“Plato was very sensitive to geometry,” adds Domokos. According to tradition, the phrase “Let no one ignorant of geometry enter” was engraved on the door of Plato’s Academy. “His insights, backed up by his broad thinking about science, may have led him to this idea about cubes,” says Domokos.
To test whether their mathematical models were true in nature, the team measured a wide variety of rocks, hundreds they collected and thousands more of previously collected data sets. It doesn’t matter if the rocks had naturally worn away from a large outcrop or were dynamized by humans, the team found a good fit to the cubic average.
However, there are special rock formations that seem to break the cubic “rule”. The Giant’s Causeway in Northern Ireland, with its soaring vertical columns, is one example, formed by the unusual cooling process of basalt. These formations, although rare, are still included in the team’s mathematical conception of fragmentation; they are simply explained by unusual processes at work.
A mesmerizing and messy world
“The world is a messy place,” says Jerolmack. “Nine times out of 10, if a rock separates, squeezes or shears, and these forces generally occur together, you end up with fragments that are, on average, cubic in shape. It is only if you have a very special stress condition that you get something else. The earth doesn’t do this often. “
The researchers also explored fragmentation in two dimensions, or thin surfaces that function as two-dimensional shapes, with a depth that is significantly less than the width and length. There, the fracture patterns are different, although the central concept of dividing polygons and arriving at predictable average shapes still holds.
“It turns out that in two dimensions you are almost equally likely to get a rectangle or a hexagon in nature,” says Jerolmack. “They are not true hexagons, but they are the statistical equivalent in a geometric sense. You can think of it as cracked paint; a force is acting to separate the paint equally from different sides, creating a hexagonal shape when it cracks. “
In nature, examples of these two-dimensional fracture patterns can be found in ice sheets, dry mud, or even in the earth’s crust, the depth of which is much greater than its lateral extent, allowing it to function as a two-dimensional de facto. material. The earth’s crust was previously known to fracture in this way, but the group’s observations support the idea that the fragmentation pattern is the result of plate tectonics.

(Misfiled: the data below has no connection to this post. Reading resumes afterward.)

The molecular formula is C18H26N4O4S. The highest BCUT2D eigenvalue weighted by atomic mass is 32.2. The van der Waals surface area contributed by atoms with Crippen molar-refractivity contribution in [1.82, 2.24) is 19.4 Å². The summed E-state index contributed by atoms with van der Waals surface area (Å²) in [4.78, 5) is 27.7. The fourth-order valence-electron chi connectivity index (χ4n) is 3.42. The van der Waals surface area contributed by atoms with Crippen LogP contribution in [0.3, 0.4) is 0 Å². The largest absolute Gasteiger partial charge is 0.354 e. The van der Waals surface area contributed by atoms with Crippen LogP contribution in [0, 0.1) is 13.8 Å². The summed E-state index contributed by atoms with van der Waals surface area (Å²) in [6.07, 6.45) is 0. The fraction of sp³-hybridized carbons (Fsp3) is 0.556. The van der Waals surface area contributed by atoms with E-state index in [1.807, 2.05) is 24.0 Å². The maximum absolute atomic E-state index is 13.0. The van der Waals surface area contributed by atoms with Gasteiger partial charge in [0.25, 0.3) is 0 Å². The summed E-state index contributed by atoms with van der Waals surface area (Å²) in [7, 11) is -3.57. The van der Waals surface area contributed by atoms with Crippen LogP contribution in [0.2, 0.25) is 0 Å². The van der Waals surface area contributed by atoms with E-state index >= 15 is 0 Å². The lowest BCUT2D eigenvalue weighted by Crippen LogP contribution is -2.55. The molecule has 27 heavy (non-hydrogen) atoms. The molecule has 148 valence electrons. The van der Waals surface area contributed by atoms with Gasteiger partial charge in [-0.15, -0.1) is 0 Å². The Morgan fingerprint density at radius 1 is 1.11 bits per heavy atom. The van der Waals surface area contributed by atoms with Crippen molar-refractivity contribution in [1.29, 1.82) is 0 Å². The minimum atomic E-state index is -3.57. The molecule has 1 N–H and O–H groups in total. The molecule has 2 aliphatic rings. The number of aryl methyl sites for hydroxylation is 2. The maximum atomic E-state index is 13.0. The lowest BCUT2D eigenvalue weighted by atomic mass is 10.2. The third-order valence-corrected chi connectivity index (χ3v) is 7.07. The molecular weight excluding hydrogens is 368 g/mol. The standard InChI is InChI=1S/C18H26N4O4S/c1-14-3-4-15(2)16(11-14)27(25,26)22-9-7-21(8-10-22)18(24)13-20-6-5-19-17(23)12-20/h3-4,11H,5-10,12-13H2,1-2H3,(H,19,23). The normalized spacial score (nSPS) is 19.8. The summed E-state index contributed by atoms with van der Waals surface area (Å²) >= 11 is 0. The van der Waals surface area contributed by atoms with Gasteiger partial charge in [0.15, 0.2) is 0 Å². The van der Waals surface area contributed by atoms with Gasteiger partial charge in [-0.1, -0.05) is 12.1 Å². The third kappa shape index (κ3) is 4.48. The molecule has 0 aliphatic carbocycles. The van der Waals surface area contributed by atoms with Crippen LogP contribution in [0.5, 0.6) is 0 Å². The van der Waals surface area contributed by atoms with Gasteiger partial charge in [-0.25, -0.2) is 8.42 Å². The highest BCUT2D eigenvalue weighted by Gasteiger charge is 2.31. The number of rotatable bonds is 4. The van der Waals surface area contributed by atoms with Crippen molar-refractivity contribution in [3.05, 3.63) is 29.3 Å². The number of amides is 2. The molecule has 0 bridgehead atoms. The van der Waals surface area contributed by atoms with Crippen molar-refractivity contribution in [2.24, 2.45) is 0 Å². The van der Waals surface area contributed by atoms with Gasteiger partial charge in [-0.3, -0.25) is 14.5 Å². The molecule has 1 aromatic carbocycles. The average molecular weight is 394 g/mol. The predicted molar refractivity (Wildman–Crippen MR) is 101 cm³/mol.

Identifying these patterns in the rock can help predict phenomena such as rockfall hazards or the likelihood and location of fluid flows, such as oil or water, in the rocks.
For researchers, finding what appears to be a fundamental rule of nature that emerges from ancient knowledge has been an intense but satisfying experience.
“There are many grains of sand, pebbles, and asteroids, and they all evolve by splintering in a universal way,” says Domokos, who is also a co-inventor of the Gömböc, the first known convex shape with the minimum number – just two – of points of static equilibrium. Collision chipping gradually eliminates the balance points, but the shapes do not become a Gömböc; the latter appears as an unattainable end point of this natural process.
The current result shows that the starting point can be an equally iconic geometric shape: the cube with its 26 balance points. “The fact that pure geometry provides these supports for an omnipresent natural process makes me happy,” he says.
“When you collect a rock in the wild, it’s not a perfect cube, but each one is kind of a statistical shadow of a cube,” adds Jerolmack. Remember Plato’s allegory of the cave. He postulated an idealized shape that was essential to understanding the universe, but all we see are distorted shadows of that perfect shape. “
Source: University of Pennsylvania
SHARE this trailer with your friends on social media …